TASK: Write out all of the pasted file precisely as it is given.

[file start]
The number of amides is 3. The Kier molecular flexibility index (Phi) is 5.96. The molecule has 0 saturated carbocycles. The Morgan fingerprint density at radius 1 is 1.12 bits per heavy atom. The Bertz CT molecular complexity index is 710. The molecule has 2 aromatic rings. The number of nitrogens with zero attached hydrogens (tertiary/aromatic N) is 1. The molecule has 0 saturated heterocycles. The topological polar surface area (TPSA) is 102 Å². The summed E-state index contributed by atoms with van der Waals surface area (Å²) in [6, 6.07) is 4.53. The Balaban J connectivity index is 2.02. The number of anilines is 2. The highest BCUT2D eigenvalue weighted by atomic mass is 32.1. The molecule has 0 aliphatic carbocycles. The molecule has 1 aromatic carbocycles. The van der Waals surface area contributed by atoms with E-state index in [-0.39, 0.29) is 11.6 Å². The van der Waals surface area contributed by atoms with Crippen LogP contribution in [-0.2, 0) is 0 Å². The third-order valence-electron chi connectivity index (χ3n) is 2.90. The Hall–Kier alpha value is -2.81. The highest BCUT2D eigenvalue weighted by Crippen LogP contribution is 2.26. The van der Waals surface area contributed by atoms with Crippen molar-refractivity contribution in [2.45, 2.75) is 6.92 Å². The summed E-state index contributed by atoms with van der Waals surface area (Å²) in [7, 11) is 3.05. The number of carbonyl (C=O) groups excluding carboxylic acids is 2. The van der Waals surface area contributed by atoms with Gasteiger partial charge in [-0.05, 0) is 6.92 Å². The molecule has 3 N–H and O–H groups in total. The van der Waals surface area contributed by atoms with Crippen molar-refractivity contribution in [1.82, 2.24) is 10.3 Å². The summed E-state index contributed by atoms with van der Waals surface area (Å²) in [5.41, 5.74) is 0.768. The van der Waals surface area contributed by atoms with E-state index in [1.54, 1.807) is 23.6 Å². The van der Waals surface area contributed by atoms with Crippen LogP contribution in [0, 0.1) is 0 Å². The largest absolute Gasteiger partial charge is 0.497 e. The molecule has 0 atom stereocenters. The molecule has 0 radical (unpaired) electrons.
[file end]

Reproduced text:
The number of amides is 3. The Kier molecular flexibility index (Phi) is 5.96. The molecule has 0 saturated carbocycles. The Morgan fingerprint density at radius 1 is 1.12 bits per heavy atom. The Bertz CT molecular complexity index is 710. The molecule has 2 aromatic rings. The number of nitrogens with zero attached hydrogens (tertiary/aromatic N) is 1. The molecule has 0 saturated heterocycles. The topological polar surface area (TPSA) is 102 Å². The summed E-state index contributed by atoms with van der Waals surface area (Å²) in [6, 6.07) is 4.53. The Balaban J connectivity index is 2.02. The number of anilines is 2. The highest BCUT2D eigenvalue weighted by atomic mass is 32.1. The molecule has 0 aliphatic carbocycles. The molecule has 1 aromatic carbocycles. The van der Waals surface area contributed by atoms with E-state index in [-0.39, 0.29) is 11.6 Å². The van der Waals surface area contributed by atoms with Crippen LogP contribution in [-0.2, 0) is 0 Å². The third-order valence-electron chi connectivity index (χ3n) is 2.90. The Hall–Kier alpha value is -2.81. The highest BCUT2D eigenvalue weighted by Crippen LogP contribution is 2.26. The van der Waals surface area contributed by atoms with Crippen molar-refractivity contribution in [2.45, 2.75) is 6.92 Å². The summed E-state index contributed by atoms with van der Waals surface area (Å²) in [7, 11) is 3.05. The number of carbonyl (C=O) groups excluding carboxylic acids is 2. The van der Waals surface area contributed by atoms with Gasteiger partial charge in [-0.05, 0) is 6.92 Å². The molecule has 3 N–H and O–H groups in total. The van der Waals surface area contributed by atoms with Crippen molar-refractivity contribution in [1.82, 2.24) is 10.3 Å². The summed E-state index contributed by atoms with van der Waals surface area (Å²) in [5.41, 5.74) is 0.768. The van der Waals surface area contributed by atoms with E-state index in [1.54, 1.807) is 23.6 Å². The van der Waals surface area contributed by atoms with Crippen LogP contribution in [0, 0.1) is 0 Å². The largest absolute Gasteiger partial charge is 0.497 e. The molecule has 0 atom stereocenters. The molecule has 0 radical (unpaired) electrons.